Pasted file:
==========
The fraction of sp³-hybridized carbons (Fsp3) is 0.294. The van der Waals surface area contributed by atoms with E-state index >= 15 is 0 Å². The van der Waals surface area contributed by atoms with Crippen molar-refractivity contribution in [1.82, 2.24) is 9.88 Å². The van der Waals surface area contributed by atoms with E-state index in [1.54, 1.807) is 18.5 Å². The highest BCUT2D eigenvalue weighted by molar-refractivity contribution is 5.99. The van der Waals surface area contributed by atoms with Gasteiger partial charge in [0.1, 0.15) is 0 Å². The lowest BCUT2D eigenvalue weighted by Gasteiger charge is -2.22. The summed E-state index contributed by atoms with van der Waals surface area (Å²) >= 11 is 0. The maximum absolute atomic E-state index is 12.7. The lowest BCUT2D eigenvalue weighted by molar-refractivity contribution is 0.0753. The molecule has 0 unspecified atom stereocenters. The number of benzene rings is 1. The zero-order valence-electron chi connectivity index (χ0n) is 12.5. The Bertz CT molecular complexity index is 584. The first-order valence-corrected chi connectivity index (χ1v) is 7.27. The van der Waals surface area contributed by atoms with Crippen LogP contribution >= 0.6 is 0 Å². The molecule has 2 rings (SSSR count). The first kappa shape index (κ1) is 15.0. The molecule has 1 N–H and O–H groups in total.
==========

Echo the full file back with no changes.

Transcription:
The fraction of sp³-hybridized carbons (Fsp3) is 0.294. The van der Waals surface area contributed by atoms with E-state index >= 15 is 0 Å². The van der Waals surface area contributed by atoms with Crippen molar-refractivity contribution in [1.82, 2.24) is 9.88 Å². The van der Waals surface area contributed by atoms with E-state index in [1.54, 1.807) is 18.5 Å². The highest BCUT2D eigenvalue weighted by molar-refractivity contribution is 5.99. The van der Waals surface area contributed by atoms with Gasteiger partial charge in [0.1, 0.15) is 0 Å². The lowest BCUT2D eigenvalue weighted by Gasteiger charge is -2.22. The summed E-state index contributed by atoms with van der Waals surface area (Å²) >= 11 is 0. The maximum absolute atomic E-state index is 12.7. The lowest BCUT2D eigenvalue weighted by molar-refractivity contribution is 0.0753. The molecule has 0 unspecified atom stereocenters. The number of benzene rings is 1. The zero-order valence-electron chi connectivity index (χ0n) is 12.5. The Bertz CT molecular complexity index is 584. The first-order valence-corrected chi connectivity index (χ1v) is 7.27. The van der Waals surface area contributed by atoms with Crippen LogP contribution >= 0.6 is 0 Å². The molecule has 2 rings (SSSR count). The first kappa shape index (κ1) is 15.0. The molecule has 1 N–H and O–H groups in total.